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Ergonomics. 2008 Oct;51(10):1594-605. doi: 10.1080/00140130802216925.

Wrist strength is dependent on simultaneous power grip intensity.

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Department of Industrial and Operations Engineering, University of Michigan, Ann Arbor, MI 48109, USA.


The effect of grip activities on wrist flexion/extension strength was examined. Twelve healthy subjects performed maximum wrist flexion/extension exertions with one of five levels of simultaneous grip effort: minimum effort; preferred effort; 30%, 60% and 100% maximum voluntary contraction. As grip force increased from the minimum to the maximum effort, average wrist flexion strength increased 34% and average wrist extension strength decreased 10%. It appears that the finger flexor tendons on the volar aspect of the wrist act agonistically in wrist flexion and act antagonistically to wrist extension. When an object gripped by the hand is fragile or uncomfortable, the reduced finger flexor activity will limit wrist flexion strength. Gripping a slippery object that requires high grip effort will result in reduced wrist extension strength. Grip force should be controlled during measurement of wrist flexion or extension strength. When analysing a task that involves both grip and wrist exertions, use of grip/wrist strength values that were measured during grip exertions only, or wrist exertions only, may incorrectly estimate the true grip/wrist strength, as grip and wrist activities significantly interact with each other as demonstrated in this paper.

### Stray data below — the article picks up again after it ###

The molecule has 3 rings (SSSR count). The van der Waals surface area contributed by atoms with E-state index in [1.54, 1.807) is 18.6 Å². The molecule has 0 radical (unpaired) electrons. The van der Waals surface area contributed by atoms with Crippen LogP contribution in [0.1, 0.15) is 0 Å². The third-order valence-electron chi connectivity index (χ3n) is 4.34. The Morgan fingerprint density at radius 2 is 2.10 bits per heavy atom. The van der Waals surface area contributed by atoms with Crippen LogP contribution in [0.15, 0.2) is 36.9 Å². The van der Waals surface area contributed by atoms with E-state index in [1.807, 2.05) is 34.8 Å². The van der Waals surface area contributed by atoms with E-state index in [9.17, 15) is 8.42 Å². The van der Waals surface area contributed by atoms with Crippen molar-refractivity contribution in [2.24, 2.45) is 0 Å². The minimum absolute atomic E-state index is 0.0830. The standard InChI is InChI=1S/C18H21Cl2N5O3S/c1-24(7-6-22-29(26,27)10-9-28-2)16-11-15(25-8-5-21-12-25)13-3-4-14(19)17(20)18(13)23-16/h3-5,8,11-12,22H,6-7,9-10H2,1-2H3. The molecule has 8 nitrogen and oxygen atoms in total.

[Indexed for MEDLINE]

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